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Offices Cancel Flu Shots Due to Shortage

The flu vaccine shortage (search) is forcing many companies to cancel inoculation programs and switch to educating workers about preventing influenza (search) instead.

While employers expect more sick days this flu season, most do not believe it will have a debilitating effect. That is because so few people get vaccinated even when there isn't a shortage, and only a small part of the population actually gets the flu every year.

Walter Industries Inc. (search), a homebuilder in Tampa, Fla., had offered its 5,200 employees free flu shots cancel its program this year. Instead, it will publish an article in its newsletter about how to avoid the flu, using information from the Centers for Disease Control and Prevention (search).

Recommendations include washing hands frequently and staying home when sick — but sending the latter message to employees is tricky, said spokesman John McNeilly.

"It is a fine line," he said. "We don't want them to stay home if they just have a sniffle."

Flu vaccine programs are popular with employers: The shots save a company an average of $13.66 per person vaccinated, a 2001 study in the Archives of Internal Medicine (search) found. Vaccination prevents 12.3 work day absences and 2.5 doctor visits per 100 people who get the shots.

But the nation's flu vaccine supply was cut in half last week after British regulators unexpectedly suspended the license of Chiron Corp. (CHIR), citing manufacturing problems at a Liverpool plant. Chiron (search) was supposed to supply the United States with 46 million to 48 million does of flu vaccine.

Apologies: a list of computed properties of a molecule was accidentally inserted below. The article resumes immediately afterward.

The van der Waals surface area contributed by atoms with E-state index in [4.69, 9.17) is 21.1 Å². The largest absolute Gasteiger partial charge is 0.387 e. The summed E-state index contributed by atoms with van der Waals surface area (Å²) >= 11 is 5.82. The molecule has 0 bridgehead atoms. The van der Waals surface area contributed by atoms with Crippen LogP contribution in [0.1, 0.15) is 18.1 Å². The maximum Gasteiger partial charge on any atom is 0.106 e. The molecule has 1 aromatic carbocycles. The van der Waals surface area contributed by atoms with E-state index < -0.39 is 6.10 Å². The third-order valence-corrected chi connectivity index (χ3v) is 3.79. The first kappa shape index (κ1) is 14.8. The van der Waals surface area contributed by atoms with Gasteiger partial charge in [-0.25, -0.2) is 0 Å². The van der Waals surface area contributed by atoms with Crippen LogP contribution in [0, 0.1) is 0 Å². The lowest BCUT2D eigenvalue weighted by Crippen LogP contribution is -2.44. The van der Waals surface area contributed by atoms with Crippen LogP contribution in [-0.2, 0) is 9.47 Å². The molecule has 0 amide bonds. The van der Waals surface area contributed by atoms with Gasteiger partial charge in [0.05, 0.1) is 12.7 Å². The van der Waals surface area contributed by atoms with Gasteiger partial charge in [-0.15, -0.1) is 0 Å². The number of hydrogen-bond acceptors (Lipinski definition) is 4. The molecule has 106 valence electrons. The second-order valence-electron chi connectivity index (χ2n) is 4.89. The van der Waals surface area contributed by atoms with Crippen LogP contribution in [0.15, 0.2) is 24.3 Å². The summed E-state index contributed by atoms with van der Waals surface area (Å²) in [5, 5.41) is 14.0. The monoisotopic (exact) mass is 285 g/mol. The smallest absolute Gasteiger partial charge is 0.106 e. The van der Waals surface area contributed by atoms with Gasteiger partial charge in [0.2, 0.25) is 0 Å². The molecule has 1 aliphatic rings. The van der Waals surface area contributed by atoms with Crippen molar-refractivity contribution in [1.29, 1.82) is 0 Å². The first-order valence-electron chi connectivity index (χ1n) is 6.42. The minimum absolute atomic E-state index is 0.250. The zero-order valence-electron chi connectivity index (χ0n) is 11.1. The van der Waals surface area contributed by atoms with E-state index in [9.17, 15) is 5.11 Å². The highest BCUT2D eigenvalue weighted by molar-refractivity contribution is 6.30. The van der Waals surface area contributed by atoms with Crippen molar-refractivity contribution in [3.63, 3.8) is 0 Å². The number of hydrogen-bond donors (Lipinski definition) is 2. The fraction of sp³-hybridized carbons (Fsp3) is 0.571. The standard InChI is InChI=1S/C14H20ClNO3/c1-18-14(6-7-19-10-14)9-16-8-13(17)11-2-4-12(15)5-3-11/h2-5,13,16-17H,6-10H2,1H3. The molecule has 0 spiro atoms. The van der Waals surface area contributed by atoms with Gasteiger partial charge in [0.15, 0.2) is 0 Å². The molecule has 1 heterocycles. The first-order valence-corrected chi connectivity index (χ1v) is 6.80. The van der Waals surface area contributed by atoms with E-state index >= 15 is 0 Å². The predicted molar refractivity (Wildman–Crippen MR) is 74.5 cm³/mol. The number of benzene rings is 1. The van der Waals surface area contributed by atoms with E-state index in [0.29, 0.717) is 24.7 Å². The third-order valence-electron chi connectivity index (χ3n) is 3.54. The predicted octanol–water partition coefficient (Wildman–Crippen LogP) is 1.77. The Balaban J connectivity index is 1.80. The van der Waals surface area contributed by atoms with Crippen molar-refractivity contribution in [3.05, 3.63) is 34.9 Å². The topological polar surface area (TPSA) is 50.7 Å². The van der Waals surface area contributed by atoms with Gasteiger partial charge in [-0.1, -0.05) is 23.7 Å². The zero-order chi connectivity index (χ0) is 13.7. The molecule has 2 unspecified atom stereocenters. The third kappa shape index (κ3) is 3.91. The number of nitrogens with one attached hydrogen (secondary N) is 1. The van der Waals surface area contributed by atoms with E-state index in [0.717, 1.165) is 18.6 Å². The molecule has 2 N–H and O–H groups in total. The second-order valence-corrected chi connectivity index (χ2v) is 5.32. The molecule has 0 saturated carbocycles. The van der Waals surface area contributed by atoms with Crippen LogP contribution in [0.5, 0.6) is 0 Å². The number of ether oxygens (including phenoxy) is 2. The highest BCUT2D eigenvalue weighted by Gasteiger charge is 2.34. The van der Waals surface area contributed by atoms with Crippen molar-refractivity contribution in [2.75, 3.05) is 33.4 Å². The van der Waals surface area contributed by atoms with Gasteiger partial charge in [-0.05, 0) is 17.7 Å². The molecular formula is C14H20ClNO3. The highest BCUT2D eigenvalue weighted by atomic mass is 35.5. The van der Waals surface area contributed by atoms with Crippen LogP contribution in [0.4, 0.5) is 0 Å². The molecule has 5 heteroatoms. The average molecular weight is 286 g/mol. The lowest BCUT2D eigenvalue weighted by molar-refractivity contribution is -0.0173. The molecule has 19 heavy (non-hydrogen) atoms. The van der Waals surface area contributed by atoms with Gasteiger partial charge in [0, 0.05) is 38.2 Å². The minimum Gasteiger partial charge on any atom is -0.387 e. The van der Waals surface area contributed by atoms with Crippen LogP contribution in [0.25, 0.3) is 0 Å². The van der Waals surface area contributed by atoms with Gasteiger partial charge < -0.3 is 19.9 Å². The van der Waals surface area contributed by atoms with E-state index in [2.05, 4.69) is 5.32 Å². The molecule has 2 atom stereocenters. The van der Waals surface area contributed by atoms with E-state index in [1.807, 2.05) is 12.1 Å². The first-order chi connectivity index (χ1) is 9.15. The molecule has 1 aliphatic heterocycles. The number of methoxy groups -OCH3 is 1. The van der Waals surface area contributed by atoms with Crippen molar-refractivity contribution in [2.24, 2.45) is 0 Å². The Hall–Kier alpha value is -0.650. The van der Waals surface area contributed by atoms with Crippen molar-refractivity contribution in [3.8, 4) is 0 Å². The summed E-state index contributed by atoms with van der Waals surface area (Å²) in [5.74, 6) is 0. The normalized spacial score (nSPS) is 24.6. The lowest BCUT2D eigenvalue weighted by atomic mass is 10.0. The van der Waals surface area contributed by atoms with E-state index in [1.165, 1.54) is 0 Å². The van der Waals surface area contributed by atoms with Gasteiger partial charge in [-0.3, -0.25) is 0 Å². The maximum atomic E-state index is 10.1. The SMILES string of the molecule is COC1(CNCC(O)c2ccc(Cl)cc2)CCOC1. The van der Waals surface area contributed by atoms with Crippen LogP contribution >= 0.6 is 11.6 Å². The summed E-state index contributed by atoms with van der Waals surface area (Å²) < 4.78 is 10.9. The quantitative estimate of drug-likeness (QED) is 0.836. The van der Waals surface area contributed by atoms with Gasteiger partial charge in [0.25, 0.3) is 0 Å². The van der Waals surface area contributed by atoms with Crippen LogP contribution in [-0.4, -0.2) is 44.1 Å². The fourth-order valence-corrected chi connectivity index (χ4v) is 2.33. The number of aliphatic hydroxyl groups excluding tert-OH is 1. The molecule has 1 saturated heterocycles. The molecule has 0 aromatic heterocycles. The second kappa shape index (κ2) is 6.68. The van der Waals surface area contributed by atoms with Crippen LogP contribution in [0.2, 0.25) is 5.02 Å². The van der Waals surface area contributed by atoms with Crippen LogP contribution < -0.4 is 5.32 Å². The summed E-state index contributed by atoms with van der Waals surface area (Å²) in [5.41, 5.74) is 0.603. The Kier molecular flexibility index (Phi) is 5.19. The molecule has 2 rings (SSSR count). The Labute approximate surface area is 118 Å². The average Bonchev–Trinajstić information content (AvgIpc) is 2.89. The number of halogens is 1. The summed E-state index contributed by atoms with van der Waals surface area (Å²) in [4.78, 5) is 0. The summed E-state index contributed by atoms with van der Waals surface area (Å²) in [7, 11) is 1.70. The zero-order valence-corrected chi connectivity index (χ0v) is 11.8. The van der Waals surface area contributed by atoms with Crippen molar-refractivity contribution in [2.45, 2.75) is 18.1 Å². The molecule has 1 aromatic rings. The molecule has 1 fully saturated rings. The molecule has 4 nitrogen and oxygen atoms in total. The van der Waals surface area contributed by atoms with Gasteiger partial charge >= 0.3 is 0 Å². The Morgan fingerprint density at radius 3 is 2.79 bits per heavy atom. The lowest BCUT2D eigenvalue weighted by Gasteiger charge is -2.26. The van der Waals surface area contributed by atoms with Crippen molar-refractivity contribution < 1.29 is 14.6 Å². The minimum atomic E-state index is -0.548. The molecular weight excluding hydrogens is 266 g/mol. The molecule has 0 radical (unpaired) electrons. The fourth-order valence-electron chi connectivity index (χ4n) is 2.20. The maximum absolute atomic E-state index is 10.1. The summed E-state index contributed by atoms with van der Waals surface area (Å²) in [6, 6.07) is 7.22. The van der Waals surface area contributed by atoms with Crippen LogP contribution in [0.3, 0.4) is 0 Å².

"There will be absenteeism and there may be strains at companies," said Shelly Wolff, national practice leader for health and productivity at the consulting firm Watson Wyatt Worldwide.

But Wolff pointed out that only 7 percent to 20 percent suffer from the flu in any given season, according to the CDC. Plus, she said no one knows how severe the season will be or where it will be most prominent.

Another mitigating factor is that few people actually participate in inoculation programs. Consulting firm Towers Perrin found that when its clients offer flu shots, only 5 percent to 15 percent of employees take advantage of them. The CDC said only 25 percent of people over the age of 5 months got a flu shot last year.

Ronald Mason of Towers Perrin said the shortage will have the largest effect on manufacturing companies, because they will either have to hire replacement workers or accept lower productivity if the flu season is severe. He estimated each flu case costs a manufacturer between $300 and $600.

The Chrysler division of DaimlerChrysler (DCX) is going ahead with a vaccine program that started earlier this month for its 76,000 employees, even though the automaker said it got less of the vaccine than it requested.

"DaimlerChrysler makes 1 percent of America's GDP," Chrysler spokesman David Elshoff said. "We think we have to keep America working."